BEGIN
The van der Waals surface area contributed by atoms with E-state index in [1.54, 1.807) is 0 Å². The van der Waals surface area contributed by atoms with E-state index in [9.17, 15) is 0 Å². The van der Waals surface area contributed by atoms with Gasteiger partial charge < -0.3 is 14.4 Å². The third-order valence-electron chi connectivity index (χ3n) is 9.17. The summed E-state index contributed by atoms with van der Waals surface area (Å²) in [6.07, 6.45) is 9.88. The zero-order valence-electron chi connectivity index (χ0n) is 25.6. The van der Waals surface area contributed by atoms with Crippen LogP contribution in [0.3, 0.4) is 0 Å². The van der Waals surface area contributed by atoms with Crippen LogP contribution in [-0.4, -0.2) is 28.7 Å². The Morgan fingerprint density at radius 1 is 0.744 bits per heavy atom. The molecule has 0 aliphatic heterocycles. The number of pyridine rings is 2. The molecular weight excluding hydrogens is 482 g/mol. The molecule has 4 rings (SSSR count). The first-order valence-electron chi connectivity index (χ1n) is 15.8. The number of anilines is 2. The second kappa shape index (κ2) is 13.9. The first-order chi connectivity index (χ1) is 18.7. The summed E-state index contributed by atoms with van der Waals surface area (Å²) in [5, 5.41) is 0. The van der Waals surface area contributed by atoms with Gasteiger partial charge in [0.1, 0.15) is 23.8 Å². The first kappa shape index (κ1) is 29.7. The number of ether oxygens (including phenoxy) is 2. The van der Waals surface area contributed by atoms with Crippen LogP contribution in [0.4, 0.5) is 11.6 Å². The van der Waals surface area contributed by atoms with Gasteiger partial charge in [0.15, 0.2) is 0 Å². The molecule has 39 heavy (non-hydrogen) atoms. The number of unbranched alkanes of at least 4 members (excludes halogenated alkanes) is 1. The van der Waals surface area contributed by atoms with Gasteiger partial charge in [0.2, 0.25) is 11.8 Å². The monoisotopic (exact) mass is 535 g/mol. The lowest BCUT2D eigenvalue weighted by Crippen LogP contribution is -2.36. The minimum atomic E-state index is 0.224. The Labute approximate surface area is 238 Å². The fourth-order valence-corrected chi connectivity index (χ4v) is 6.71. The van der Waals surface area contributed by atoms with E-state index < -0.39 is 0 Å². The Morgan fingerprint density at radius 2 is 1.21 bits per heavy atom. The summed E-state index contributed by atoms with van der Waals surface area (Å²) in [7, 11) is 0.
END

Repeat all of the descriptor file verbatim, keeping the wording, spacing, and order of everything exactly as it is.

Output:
The van der Waals surface area contributed by atoms with E-state index in [1.54, 1.807) is 0 Å². The van der Waals surface area contributed by atoms with E-state index in [9.17, 15) is 0 Å². The van der Waals surface area contributed by atoms with Gasteiger partial charge < -0.3 is 14.4 Å². The third-order valence-electron chi connectivity index (χ3n) is 9.17. The summed E-state index contributed by atoms with van der Waals surface area (Å²) in [6.07, 6.45) is 9.88. The zero-order valence-electron chi connectivity index (χ0n) is 25.6. The van der Waals surface area contributed by atoms with Crippen LogP contribution in [0.3, 0.4) is 0 Å². The van der Waals surface area contributed by atoms with Crippen LogP contribution in [-0.4, -0.2) is 28.7 Å². The Morgan fingerprint density at radius 1 is 0.744 bits per heavy atom. The molecule has 0 aliphatic heterocycles. The number of pyridine rings is 2. The molecular weight excluding hydrogens is 482 g/mol. The molecule has 4 rings (SSSR count). The first-order valence-electron chi connectivity index (χ1n) is 15.8. The number of anilines is 2. The second kappa shape index (κ2) is 13.9. The first-order chi connectivity index (χ1) is 18.7. The summed E-state index contributed by atoms with van der Waals surface area (Å²) in [5, 5.41) is 0. The van der Waals surface area contributed by atoms with Gasteiger partial charge in [0.1, 0.15) is 23.8 Å². The first kappa shape index (κ1) is 29.7. The number of ether oxygens (including phenoxy) is 2. The van der Waals surface area contributed by atoms with Crippen LogP contribution in [0.4, 0.5) is 11.6 Å². The van der Waals surface area contributed by atoms with Gasteiger partial charge in [0.15, 0.2) is 0 Å². The molecule has 39 heavy (non-hydrogen) atoms. The number of unbranched alkanes of at least 4 members (excludes halogenated alkanes) is 1. The van der Waals surface area contributed by atoms with Gasteiger partial charge in [0.2, 0.25) is 11.8 Å². The monoisotopic (exact) mass is 535 g/mol. The lowest BCUT2D eigenvalue weighted by Crippen LogP contribution is -2.36. The minimum atomic E-state index is 0.224. The Labute approximate surface area is 238 Å². The fourth-order valence-corrected chi connectivity index (χ4v) is 6.71. The van der Waals surface area contributed by atoms with E-state index < -0.39 is 0 Å². The Morgan fingerprint density at radius 2 is 1.21 bits per heavy atom. The summed E-state index contributed by atoms with van der Waals surface area (Å²) in [7, 11) is 0.